In another example, the approved Program Improvement Plan from the District of Columbia addresses the need to identify underlying contributors to child abuse and neglect and to provide appropriate services by creating multi-disciplinary teams within the agency that include specialists in areas such as domestic violence, substance abuse, housing, health services, and education. North Dakota proposes in its draft Program Improvement Plan to implement a wraparound service delivery model statewide collaboratively among the agencies responsible for child welfare, mental health, substance abuse, and private agencies in the State.
Those kinds of plans offer the hope of changing the way public child welfare agencies carry out their work with children, families, and communities to whom they are accountable. They are, however, are still more of the exception than the rule. Unfortunately, we are still receiving program improvement plans that merely scratch the surface in terms of the real improvements that must be made. For example, some of the plans that we receive seem to rely on simple policy changes or the adoption of a new instrument or tool in order to improve outcomes. Changing a policy will not change practice, and practice must change if we are to see measurable and lasting improvements in the outcomes for children and families.
Many of the Program Improvement Plans that we are receiving are basically "plans-to-plan" that will lead to nothing in two years, except another plan - as opposed to measurable improvements in the outcomes for children and families. When we identify critical issues in the review that affect child safety, permanency, and well-being, we cannot afford to lose a two-year Program Improvement Plan period doing further study of the issue at the expense of taking concrete action. The Program Improvement Plans must be "plans for action" and not "plans to plan" and they must target the underlying issues that affect the outcomes in each of your States.
We must also make greater efforts to develop approvable Program Improvement Plans in shorter periods of time than we are now taking. In a number of situations, many months are passing while we work develop strategies and work out the details of the plans. We still do not have approved plans for all of the first 17 States we reviewed in 2001, and we are now in 2003. The burden is on both the States and our ACF Regional Offices to see that planning begins early, that problems with the plans are resolved expeditiously, and that the focus of the plans is on the areas needing improvement as identified in the Child and Family Service Review. The long periods of time that we are now using to negotiate plans could be used to actually implement strategies to improve child safety, permanency, and well being.
States must use the opportunity that you have to consult with your partners during the statewide assessment phase of the review to explore the issues affecting the outcomes for children and families; to identify strategies for making needed improvements; and to engage your partners in a commitment to participate in the implementation of the plan. Beginning this collaboration early in the process, not just during the 90 days in which the State is attempting to develop a Program Improvement Plan, will help you to develop strong "plans of action" that include the knowledge, insight, and commitment of your partners.
As you move forward in developing and implementing your Program Improvement Plans, there are a few points that I would ask you to consider:
First, the Program Improvement Plan is not simply a deliverable product from the State to the Federal government. It is your statement to the rest of the country of how you plan to address areas needing improvement in your State's child welfare program. It is an opportunity for the States and their partners to develop, if they have not already done so, a renewed vision for their child welfare programs and for how services should be delivered. It is an opportunity to create, along with your partners in this process, both short-term strategies and long-term goals that will lead to improved outcomes for children and families. It is an opportunity to use the actual outcomes for children and families as the measures of your success, not merely whether you have put a new procedure or a new policy in place.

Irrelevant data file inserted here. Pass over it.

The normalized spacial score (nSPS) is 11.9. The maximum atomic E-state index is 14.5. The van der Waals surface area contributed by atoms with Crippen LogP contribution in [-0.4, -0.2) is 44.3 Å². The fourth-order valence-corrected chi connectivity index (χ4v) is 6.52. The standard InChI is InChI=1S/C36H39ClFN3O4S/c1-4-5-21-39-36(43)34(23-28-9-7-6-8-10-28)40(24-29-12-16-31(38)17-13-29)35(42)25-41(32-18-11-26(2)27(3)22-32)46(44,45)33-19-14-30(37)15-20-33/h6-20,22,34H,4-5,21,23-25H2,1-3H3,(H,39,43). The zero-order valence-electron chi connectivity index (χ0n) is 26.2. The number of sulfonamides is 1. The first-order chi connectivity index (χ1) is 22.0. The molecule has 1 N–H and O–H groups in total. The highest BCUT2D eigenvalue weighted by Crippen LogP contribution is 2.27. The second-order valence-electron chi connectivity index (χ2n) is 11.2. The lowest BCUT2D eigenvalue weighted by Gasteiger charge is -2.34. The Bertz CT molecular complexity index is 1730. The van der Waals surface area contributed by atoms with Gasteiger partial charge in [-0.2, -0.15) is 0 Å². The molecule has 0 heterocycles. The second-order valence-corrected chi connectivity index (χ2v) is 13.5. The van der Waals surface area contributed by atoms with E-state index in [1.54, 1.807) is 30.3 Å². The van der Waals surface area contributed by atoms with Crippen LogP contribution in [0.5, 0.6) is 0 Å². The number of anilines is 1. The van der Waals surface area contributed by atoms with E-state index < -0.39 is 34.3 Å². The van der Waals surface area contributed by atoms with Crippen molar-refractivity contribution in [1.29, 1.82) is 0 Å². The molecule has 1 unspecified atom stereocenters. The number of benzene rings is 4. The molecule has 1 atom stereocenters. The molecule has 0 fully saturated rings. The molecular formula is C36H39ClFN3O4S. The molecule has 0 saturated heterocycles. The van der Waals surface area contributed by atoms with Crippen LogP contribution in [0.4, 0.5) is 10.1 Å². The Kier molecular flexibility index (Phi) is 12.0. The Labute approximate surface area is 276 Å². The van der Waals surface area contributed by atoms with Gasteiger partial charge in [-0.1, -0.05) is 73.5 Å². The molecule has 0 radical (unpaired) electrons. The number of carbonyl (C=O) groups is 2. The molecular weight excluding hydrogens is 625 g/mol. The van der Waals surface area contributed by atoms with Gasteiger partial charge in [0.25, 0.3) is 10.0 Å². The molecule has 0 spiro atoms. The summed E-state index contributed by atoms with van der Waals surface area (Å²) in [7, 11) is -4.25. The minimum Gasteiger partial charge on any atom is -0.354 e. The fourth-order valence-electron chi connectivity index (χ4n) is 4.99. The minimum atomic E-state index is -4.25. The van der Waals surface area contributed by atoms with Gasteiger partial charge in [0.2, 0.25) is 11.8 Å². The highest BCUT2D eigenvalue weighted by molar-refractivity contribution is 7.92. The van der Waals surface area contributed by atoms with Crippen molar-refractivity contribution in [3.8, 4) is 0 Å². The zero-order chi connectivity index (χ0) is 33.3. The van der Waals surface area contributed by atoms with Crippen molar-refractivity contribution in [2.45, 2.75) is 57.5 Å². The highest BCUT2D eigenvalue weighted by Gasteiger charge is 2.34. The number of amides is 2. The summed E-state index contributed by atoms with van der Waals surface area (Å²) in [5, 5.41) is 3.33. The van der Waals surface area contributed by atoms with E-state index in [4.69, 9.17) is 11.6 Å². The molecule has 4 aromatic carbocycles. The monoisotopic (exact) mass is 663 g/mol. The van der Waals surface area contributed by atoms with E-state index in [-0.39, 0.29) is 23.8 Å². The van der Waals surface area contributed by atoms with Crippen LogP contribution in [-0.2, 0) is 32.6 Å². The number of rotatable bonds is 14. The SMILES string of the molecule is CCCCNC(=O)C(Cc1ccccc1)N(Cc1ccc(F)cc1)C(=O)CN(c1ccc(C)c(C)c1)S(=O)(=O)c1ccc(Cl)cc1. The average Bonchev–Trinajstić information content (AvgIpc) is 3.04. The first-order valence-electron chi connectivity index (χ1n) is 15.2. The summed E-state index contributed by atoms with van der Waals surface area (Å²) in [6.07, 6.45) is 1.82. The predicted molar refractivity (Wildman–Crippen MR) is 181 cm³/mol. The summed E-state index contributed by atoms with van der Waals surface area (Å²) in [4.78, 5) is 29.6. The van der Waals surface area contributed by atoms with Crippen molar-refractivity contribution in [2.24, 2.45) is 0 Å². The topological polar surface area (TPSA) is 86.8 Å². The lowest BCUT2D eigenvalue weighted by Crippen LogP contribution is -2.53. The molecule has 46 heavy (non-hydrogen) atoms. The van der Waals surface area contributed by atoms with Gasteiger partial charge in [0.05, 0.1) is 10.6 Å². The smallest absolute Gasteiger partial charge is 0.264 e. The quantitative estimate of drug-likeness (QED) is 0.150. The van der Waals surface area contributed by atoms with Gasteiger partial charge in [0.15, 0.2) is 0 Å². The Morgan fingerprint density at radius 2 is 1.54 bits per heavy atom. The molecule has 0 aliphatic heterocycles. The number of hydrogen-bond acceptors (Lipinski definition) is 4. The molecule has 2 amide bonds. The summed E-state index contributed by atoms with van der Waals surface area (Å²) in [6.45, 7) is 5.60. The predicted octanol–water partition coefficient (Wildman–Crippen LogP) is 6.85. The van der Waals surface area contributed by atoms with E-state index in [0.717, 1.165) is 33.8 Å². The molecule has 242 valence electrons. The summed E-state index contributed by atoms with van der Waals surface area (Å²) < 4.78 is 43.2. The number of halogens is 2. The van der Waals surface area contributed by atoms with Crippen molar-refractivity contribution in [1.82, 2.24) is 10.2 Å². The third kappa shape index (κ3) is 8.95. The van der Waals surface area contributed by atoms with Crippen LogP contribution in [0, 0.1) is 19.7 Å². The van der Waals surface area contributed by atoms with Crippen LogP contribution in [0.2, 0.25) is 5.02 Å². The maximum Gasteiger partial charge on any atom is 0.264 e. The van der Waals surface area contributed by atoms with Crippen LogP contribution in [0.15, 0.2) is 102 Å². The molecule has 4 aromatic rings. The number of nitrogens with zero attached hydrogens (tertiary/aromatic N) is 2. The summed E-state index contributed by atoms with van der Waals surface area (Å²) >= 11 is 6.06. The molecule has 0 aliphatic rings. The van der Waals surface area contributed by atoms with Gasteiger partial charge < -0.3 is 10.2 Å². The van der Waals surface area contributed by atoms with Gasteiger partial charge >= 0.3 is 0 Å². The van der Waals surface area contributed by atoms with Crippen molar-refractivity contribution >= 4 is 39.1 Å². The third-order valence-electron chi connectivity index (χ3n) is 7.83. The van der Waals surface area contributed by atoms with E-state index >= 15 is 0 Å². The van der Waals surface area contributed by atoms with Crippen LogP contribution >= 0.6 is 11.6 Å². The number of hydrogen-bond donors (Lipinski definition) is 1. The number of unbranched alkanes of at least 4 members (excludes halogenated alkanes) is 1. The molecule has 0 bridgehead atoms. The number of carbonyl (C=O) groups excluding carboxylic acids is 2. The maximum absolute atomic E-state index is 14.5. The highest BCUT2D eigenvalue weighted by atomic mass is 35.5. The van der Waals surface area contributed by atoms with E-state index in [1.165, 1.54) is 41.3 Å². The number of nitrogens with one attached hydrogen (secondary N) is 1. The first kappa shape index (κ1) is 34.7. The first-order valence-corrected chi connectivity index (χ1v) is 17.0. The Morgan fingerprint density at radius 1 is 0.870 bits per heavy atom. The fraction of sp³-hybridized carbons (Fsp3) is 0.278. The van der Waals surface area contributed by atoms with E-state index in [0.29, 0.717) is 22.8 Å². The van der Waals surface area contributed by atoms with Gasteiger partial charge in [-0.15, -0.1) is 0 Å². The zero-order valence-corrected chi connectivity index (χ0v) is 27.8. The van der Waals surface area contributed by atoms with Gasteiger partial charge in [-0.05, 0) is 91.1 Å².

And, you should be aware that the Federal government is not the only entity that will monitor and evaluate the progress you make in implementing your plans. The public within your States, the families and children who you serve, the Congress, and the field of child welfare will all be watching to see if you can achieve positive changes in your child welfare programs through the Child and Family Service Review. Our joint efforts to evaluate child welfare programs in a more qualitative way than we've ever done before have raised both the suspicions and the expectations of the public and the field. They are suspicious about whether or not we can actually achieve meaningful change through this process, but they are also expecting us, collectively, to deliver on our intent to use the Child and Family Service Review to make the changes that are needed in the child welfare system. We in the Administration for Children and Families will view your Program Improvement Plans as your commitment to the children and families in your States, and I ask that you view them as nothing less.
The second point I would like you to consider is that in order to achieve any measure of success in this effort, you must work collaboratively with your "partners in progress" within your States. State child welfare agencies cannot create systemic change without the partnership of those other agencies, groups, and individuals that affect outcomes as much as the State or County child welfare agency. The Program Improvement Plan must be the product of those both within and outside the State child welfare agency whose participation, or lack of it, can make or break the plan.
As an example, when I review the final reports of each State's Child and Family Service Review, I am repeatedly struck by the challenges we face in achieving timely permanency for children in foster care. At the same time, I see over and again the difficulty that State agencies and the courts have in making the best use of the case review system, such as having timely and effective reviews, permanency hearings, and processes for termination of parental rights where that is appropriate. Almost every State here will need to address permanency issues in your Program Improvement Plans. And, each of you has before you the challenge of fully engaging your court systems in your Program Improvement Plans in order to have any measure of success in improving permanency outcomes for children in foster care.